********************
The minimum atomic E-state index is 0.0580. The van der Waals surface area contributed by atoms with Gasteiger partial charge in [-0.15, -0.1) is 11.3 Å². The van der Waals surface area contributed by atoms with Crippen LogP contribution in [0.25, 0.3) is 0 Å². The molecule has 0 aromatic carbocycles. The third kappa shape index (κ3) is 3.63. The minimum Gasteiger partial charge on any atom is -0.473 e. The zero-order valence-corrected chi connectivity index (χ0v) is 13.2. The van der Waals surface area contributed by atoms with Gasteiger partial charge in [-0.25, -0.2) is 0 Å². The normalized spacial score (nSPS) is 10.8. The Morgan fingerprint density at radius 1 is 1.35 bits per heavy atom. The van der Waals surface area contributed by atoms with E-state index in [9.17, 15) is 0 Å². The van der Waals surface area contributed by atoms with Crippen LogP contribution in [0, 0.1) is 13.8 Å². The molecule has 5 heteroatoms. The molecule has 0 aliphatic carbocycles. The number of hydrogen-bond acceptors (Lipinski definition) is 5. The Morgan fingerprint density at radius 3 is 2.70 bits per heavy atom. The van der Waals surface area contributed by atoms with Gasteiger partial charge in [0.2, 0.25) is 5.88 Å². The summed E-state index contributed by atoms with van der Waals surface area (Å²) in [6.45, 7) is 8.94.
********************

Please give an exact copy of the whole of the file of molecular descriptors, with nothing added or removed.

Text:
The minimum atomic E-state index is 0.0580. The van der Waals surface area contributed by atoms with Gasteiger partial charge in [-0.15, -0.1) is 11.3 Å². The van der Waals surface area contributed by atoms with Crippen LogP contribution in [0.25, 0.3) is 0 Å². The molecule has 0 aromatic carbocycles. The third kappa shape index (κ3) is 3.63. The minimum Gasteiger partial charge on any atom is -0.473 e. The zero-order valence-corrected chi connectivity index (χ0v) is 13.2. The van der Waals surface area contributed by atoms with Gasteiger partial charge in [-0.25, -0.2) is 0 Å². The normalized spacial score (nSPS) is 10.8. The Morgan fingerprint density at radius 1 is 1.35 bits per heavy atom. The van der Waals surface area contributed by atoms with E-state index in [9.17, 15) is 0 Å². The van der Waals surface area contributed by atoms with Crippen LogP contribution in [0, 0.1) is 13.8 Å². The molecule has 5 heteroatoms. The molecule has 0 aliphatic carbocycles. The number of hydrogen-bond acceptors (Lipinski definition) is 5. The Morgan fingerprint density at radius 3 is 2.70 bits per heavy atom. The van der Waals surface area contributed by atoms with Gasteiger partial charge in [0.2, 0.25) is 5.88 Å². The summed E-state index contributed by atoms with van der Waals surface area (Å²) in [6.45, 7) is 8.94.